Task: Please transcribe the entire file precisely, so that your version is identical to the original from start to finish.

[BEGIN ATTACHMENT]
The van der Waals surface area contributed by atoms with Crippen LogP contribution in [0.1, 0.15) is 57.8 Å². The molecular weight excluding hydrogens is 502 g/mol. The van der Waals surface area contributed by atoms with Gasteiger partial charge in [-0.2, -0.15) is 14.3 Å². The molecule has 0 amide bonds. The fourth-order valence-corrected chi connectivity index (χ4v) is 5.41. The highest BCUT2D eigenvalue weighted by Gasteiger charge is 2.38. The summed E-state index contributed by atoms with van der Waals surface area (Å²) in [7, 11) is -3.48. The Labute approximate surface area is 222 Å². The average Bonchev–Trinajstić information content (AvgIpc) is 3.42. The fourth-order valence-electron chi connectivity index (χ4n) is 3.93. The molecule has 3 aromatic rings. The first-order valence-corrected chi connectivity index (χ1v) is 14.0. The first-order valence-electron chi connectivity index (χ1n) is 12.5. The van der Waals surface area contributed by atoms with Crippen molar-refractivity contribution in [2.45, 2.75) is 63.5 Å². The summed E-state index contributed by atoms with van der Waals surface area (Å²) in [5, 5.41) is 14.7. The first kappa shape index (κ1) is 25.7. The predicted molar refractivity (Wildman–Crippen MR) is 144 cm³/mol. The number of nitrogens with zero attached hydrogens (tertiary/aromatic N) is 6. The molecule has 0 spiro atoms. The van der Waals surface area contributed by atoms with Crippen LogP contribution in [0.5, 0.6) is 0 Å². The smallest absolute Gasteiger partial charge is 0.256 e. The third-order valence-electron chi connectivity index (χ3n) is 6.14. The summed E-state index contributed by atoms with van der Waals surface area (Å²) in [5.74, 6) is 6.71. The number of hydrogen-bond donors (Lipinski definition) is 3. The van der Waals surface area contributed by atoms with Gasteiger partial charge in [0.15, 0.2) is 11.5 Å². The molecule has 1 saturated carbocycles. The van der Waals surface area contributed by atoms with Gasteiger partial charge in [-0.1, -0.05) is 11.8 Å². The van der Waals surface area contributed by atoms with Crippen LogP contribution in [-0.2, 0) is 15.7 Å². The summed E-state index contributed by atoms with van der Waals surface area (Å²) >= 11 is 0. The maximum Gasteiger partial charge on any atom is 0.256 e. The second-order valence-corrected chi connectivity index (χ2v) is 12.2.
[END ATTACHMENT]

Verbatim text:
The van der Waals surface area contributed by atoms with Crippen LogP contribution in [0.1, 0.15) is 57.8 Å². The molecular weight excluding hydrogens is 502 g/mol. The van der Waals surface area contributed by atoms with Gasteiger partial charge in [-0.2, -0.15) is 14.3 Å². The molecule has 0 amide bonds. The fourth-order valence-corrected chi connectivity index (χ4v) is 5.41. The highest BCUT2D eigenvalue weighted by Gasteiger charge is 2.38. The summed E-state index contributed by atoms with van der Waals surface area (Å²) in [7, 11) is -3.48. The Labute approximate surface area is 222 Å². The average Bonchev–Trinajstić information content (AvgIpc) is 3.42. The fourth-order valence-electron chi connectivity index (χ4n) is 3.93. The molecule has 3 aromatic rings. The first-order valence-corrected chi connectivity index (χ1v) is 14.0. The first-order valence-electron chi connectivity index (χ1n) is 12.5. The van der Waals surface area contributed by atoms with Crippen molar-refractivity contribution in [2.45, 2.75) is 63.5 Å². The summed E-state index contributed by atoms with van der Waals surface area (Å²) in [5, 5.41) is 14.7. The first kappa shape index (κ1) is 25.7. The predicted molar refractivity (Wildman–Crippen MR) is 144 cm³/mol. The number of nitrogens with zero attached hydrogens (tertiary/aromatic N) is 6. The molecule has 0 spiro atoms. The van der Waals surface area contributed by atoms with Crippen LogP contribution in [0.5, 0.6) is 0 Å². The smallest absolute Gasteiger partial charge is 0.256 e. The third-order valence-electron chi connectivity index (χ3n) is 6.14. The summed E-state index contributed by atoms with van der Waals surface area (Å²) in [5.74, 6) is 6.71. The number of hydrogen-bond donors (Lipinski definition) is 3. The van der Waals surface area contributed by atoms with Gasteiger partial charge in [0.15, 0.2) is 11.5 Å². The molecule has 1 saturated carbocycles. The van der Waals surface area contributed by atoms with Gasteiger partial charge in [-0.1, -0.05) is 11.8 Å². The van der Waals surface area contributed by atoms with Crippen LogP contribution in [-0.2, 0) is 15.7 Å². The summed E-state index contributed by atoms with van der Waals surface area (Å²) >= 11 is 0. The maximum Gasteiger partial charge on any atom is 0.256 e. The second-order valence-corrected chi connectivity index (χ2v) is 12.2.